Back in April, I signed my children up for the Lawn Tennis Association’s ‘Tennis for Kids’ initiative: free tennis lessons for 6 weeks to get children interested in tennis.
They began their free tennis lessons in May and enjoyed it so much they wanted to continue once the initial 6 weeks were over.
I’m thrilled that both Olivia and William want to keep this going. It seems to have sparked their interest in a way that some other sports haven’t. They’re both finding it a lot of fun, which makes them want to learn and improve.
I’ve also noticed a difference in Olivia and William since they started playing tennis and not just in their tennis ability. So, with Wimbledon now underway, I thought I’d share some of my reasons why children should play tennis.
Seven reasons why children should play tennis.
1. Tennis gets your child active and improves fitness.
I’m starting with one of the most obvious reasons why tennis – and any sport, really – is good for children.
Obesity is a real issue in today’s society. Nearly 1 in 3 children aged between 2 and 15 are either overweight or obese. Long-term, it can lead to conditions like Type 2 diabetes, depression and heart disease.
Physical activity is one known way to reduce your risk of these conditions, as well as help you maintain a healthy weight. Playing tennis is a great way to keep fit and it’s fun too.
2. Tennis improves hand-eye coordination.
My children spend a lot of their time during their tennis lessons practising how to throw and catch. It’s a basic skill, but one that’s imperative to master if you’re to be good at tennis. After all, if you haven’t got the coordination to throw and catch a bouncing ball, you’re unlikely to be able to hit one over a net.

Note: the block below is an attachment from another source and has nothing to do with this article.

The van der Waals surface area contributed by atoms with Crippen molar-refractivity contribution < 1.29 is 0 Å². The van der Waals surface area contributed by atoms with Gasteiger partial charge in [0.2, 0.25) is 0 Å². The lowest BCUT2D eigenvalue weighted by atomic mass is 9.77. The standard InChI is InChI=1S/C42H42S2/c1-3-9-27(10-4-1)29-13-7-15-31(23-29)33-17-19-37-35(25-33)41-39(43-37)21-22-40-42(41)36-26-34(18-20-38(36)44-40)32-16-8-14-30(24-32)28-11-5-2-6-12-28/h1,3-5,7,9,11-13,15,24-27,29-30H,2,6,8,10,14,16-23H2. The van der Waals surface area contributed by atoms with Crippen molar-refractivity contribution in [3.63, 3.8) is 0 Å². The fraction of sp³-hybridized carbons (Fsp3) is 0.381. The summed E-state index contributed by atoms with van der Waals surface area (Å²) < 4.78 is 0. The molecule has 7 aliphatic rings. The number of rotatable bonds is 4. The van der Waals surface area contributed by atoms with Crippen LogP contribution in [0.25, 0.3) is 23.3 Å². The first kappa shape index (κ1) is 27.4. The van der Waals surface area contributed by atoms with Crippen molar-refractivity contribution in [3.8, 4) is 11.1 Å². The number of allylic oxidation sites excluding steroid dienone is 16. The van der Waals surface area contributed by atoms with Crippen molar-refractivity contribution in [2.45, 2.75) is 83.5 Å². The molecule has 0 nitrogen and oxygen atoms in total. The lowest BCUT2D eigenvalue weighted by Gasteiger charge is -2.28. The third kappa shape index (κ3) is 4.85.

When my children first began their tennis lessons their hand-eye coordination wasn’t great, but I’ve seen a real improvement in them both. We now try to do more catching games at home too and I can definitely see them becoming more coordinated.
3. Tennis increases self-confidence.
I love watching Olivia and William at their tennis lesson. The look of achievement on their faces when they hit a particularly good shot is priceless. It lights up their faces and I can see their self-confidence grow.
4. Tennis encourages patience and self control.
Part of being brilliant at tennis is knowing when to play that killer shot and where precisely in the court to put the ball. While some tennis greats are known for their outbursts (I’m looking at you, John McEnroe), being patient and keeping your cool is very important. It helps you keep a clear head and hold your focus.
5. Tennis teaches good sportsmanship.
Put simply, there can only be one winner of a tennis match. Learning to be a gracious loser and using that to drive you on to improve is a life lesson we can all benefit from.
6. Tennis can develop your child’s maths skills.
Yep, you read that right. Tennis is not only good for your physical fitness, it’s also good for your mental agility.
For instance, tennis is about angles. Knowing how to hit the ball to make it travel at a particular angle and past your opponent is crucial. Tennis also has a more complicated scoring system than other sports like football and netball. Learning how to keep score during a match should totally help with their maths skills.
7. Tennis isn’t expensive.
You might think that costs associated with playing tennis – a racket, balls, court hire and tennis club membership – add up to a pretty penny. That’s not necessarily the case.
For starters, there’s the Lawn Tennis Association’s ‘Tennis for Kids initiative, which offers children 6 weekly lessons for free. This is what introduced Olivia and William to the sport. There’s also an abundance of tennis courts around the UK which are available to use for free. You can find your nearest free tennis space through the Tennis for Free website. It’s a community sports charity which promotes free access to sessions and tennis courts.
The Lawn Tennis Association also holds a ‘Great British Tennis Weekend‘ twice a year. The first is in May and the other is towards the end of July (for 2017, it will be the 22nd and 23rd July). The idea is to get more people playing tennis by offering free opportunities to play.
Do you have any more reasons why children should play tennis?